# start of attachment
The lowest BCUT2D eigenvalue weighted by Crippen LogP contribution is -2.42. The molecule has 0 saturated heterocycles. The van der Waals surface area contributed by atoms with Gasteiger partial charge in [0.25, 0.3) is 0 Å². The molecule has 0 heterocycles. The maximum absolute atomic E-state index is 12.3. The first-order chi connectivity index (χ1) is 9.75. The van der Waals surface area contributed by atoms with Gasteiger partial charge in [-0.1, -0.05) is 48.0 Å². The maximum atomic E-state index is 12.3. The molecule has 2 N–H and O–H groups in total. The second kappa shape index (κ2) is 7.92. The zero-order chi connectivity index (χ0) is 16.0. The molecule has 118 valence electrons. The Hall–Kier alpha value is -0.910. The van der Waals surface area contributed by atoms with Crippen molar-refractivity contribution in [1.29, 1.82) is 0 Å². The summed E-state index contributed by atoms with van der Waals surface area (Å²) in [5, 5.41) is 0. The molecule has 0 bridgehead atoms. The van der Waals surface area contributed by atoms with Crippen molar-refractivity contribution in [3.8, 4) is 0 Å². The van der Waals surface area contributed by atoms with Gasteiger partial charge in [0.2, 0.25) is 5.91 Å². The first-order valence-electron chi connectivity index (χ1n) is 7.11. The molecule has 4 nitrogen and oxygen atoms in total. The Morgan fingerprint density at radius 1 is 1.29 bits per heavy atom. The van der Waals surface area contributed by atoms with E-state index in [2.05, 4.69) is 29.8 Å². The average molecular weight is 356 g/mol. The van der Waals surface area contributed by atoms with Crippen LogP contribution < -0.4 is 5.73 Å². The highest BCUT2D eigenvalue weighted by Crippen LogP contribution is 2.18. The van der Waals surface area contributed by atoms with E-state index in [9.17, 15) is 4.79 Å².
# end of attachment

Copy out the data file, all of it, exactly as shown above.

The lowest BCUT2D eigenvalue weighted by Crippen LogP contribution is -2.42. The molecule has 0 saturated heterocycles. The van der Waals surface area contributed by atoms with Gasteiger partial charge in [0.25, 0.3) is 0 Å². The molecule has 0 heterocycles. The maximum absolute atomic E-state index is 12.3. The first-order chi connectivity index (χ1) is 9.75. The van der Waals surface area contributed by atoms with Gasteiger partial charge in [-0.1, -0.05) is 48.0 Å². The maximum atomic E-state index is 12.3. The molecule has 2 N–H and O–H groups in total. The second kappa shape index (κ2) is 7.92. The zero-order chi connectivity index (χ0) is 16.0. The molecule has 118 valence electrons. The Hall–Kier alpha value is -0.910. The van der Waals surface area contributed by atoms with Crippen molar-refractivity contribution in [1.29, 1.82) is 0 Å². The summed E-state index contributed by atoms with van der Waals surface area (Å²) in [5, 5.41) is 0. The molecule has 0 bridgehead atoms. The van der Waals surface area contributed by atoms with Crippen molar-refractivity contribution in [3.8, 4) is 0 Å². The van der Waals surface area contributed by atoms with Gasteiger partial charge in [0.2, 0.25) is 5.91 Å². The first-order valence-electron chi connectivity index (χ1n) is 7.11. The molecule has 4 nitrogen and oxygen atoms in total. The Morgan fingerprint density at radius 1 is 1.29 bits per heavy atom. The van der Waals surface area contributed by atoms with E-state index in [2.05, 4.69) is 29.8 Å². The average molecular weight is 356 g/mol. The van der Waals surface area contributed by atoms with Crippen LogP contribution < -0.4 is 5.73 Å². The highest BCUT2D eigenvalue weighted by Crippen LogP contribution is 2.18. The van der Waals surface area contributed by atoms with E-state index in [9.17, 15) is 4.79 Å².